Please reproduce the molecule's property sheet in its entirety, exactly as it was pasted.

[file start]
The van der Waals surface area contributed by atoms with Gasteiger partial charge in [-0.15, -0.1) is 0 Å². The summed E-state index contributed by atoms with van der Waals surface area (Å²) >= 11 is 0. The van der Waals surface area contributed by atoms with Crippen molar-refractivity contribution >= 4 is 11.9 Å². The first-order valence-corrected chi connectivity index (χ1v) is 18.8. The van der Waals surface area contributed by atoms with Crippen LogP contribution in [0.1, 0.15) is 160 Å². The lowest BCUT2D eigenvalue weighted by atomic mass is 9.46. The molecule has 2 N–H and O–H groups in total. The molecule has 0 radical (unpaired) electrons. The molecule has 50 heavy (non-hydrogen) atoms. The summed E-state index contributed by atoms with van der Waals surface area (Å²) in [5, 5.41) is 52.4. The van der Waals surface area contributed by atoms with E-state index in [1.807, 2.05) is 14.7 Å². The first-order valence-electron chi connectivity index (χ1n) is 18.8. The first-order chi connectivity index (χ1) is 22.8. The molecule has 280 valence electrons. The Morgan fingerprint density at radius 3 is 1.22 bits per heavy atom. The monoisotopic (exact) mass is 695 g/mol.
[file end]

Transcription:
The van der Waals surface area contributed by atoms with Gasteiger partial charge in [-0.15, -0.1) is 0 Å². The summed E-state index contributed by atoms with van der Waals surface area (Å²) >= 11 is 0. The van der Waals surface area contributed by atoms with Crippen molar-refractivity contribution >= 4 is 11.9 Å². The first-order valence-corrected chi connectivity index (χ1v) is 18.8. The van der Waals surface area contributed by atoms with Crippen LogP contribution in [0.1, 0.15) is 160 Å². The lowest BCUT2D eigenvalue weighted by atomic mass is 9.46. The molecule has 2 N–H and O–H groups in total. The molecule has 0 radical (unpaired) electrons. The molecule has 50 heavy (non-hydrogen) atoms. The summed E-state index contributed by atoms with van der Waals surface area (Å²) in [5, 5.41) is 52.4. The van der Waals surface area contributed by atoms with E-state index in [1.807, 2.05) is 14.7 Å². The first-order valence-electron chi connectivity index (χ1n) is 18.8. The first-order chi connectivity index (χ1) is 22.8. The molecule has 280 valence electrons. The Morgan fingerprint density at radius 3 is 1.22 bits per heavy atom. The monoisotopic (exact) mass is 695 g/mol.